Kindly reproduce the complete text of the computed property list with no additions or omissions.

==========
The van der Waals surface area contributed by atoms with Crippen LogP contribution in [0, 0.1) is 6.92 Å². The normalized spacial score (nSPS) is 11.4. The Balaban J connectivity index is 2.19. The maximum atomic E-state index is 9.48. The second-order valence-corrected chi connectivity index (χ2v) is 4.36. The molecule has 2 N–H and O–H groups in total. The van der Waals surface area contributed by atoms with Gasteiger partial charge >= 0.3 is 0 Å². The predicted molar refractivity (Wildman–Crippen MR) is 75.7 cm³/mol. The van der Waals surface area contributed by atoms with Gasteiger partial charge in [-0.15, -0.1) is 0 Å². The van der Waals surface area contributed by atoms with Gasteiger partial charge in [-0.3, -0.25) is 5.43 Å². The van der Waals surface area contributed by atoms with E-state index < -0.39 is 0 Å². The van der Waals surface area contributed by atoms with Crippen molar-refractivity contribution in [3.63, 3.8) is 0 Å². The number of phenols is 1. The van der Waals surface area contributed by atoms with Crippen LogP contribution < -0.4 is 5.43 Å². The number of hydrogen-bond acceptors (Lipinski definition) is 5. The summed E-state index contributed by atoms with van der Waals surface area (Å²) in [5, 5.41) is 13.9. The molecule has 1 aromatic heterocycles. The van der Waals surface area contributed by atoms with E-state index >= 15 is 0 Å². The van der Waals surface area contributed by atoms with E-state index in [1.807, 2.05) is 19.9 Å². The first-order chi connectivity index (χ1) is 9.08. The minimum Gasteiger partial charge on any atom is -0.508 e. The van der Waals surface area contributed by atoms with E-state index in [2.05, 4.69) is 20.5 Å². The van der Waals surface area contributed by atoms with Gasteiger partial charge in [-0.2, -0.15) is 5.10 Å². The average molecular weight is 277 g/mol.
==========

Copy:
The van der Waals surface area contributed by atoms with Crippen LogP contribution in [0, 0.1) is 6.92 Å². The normalized spacial score (nSPS) is 11.4. The Balaban J connectivity index is 2.19. The maximum atomic E-state index is 9.48. The second-order valence-corrected chi connectivity index (χ2v) is 4.36. The molecule has 2 N–H and O–H groups in total. The van der Waals surface area contributed by atoms with Gasteiger partial charge >= 0.3 is 0 Å². The predicted molar refractivity (Wildman–Crippen MR) is 75.7 cm³/mol. The van der Waals surface area contributed by atoms with Gasteiger partial charge in [-0.15, -0.1) is 0 Å². The van der Waals surface area contributed by atoms with Gasteiger partial charge in [-0.3, -0.25) is 5.43 Å². The van der Waals surface area contributed by atoms with E-state index < -0.39 is 0 Å². The van der Waals surface area contributed by atoms with Crippen molar-refractivity contribution in [3.63, 3.8) is 0 Å². The number of phenols is 1. The van der Waals surface area contributed by atoms with Crippen LogP contribution < -0.4 is 5.43 Å². The number of hydrogen-bond acceptors (Lipinski definition) is 5. The summed E-state index contributed by atoms with van der Waals surface area (Å²) in [5, 5.41) is 13.9. The molecule has 1 aromatic heterocycles. The van der Waals surface area contributed by atoms with E-state index >= 15 is 0 Å². The van der Waals surface area contributed by atoms with E-state index in [1.807, 2.05) is 19.9 Å². The first-order chi connectivity index (χ1) is 9.08. The minimum Gasteiger partial charge on any atom is -0.508 e. The van der Waals surface area contributed by atoms with E-state index in [2.05, 4.69) is 20.5 Å². The van der Waals surface area contributed by atoms with Gasteiger partial charge in [-0.2, -0.15) is 5.10 Å². The average molecular weight is 277 g/mol.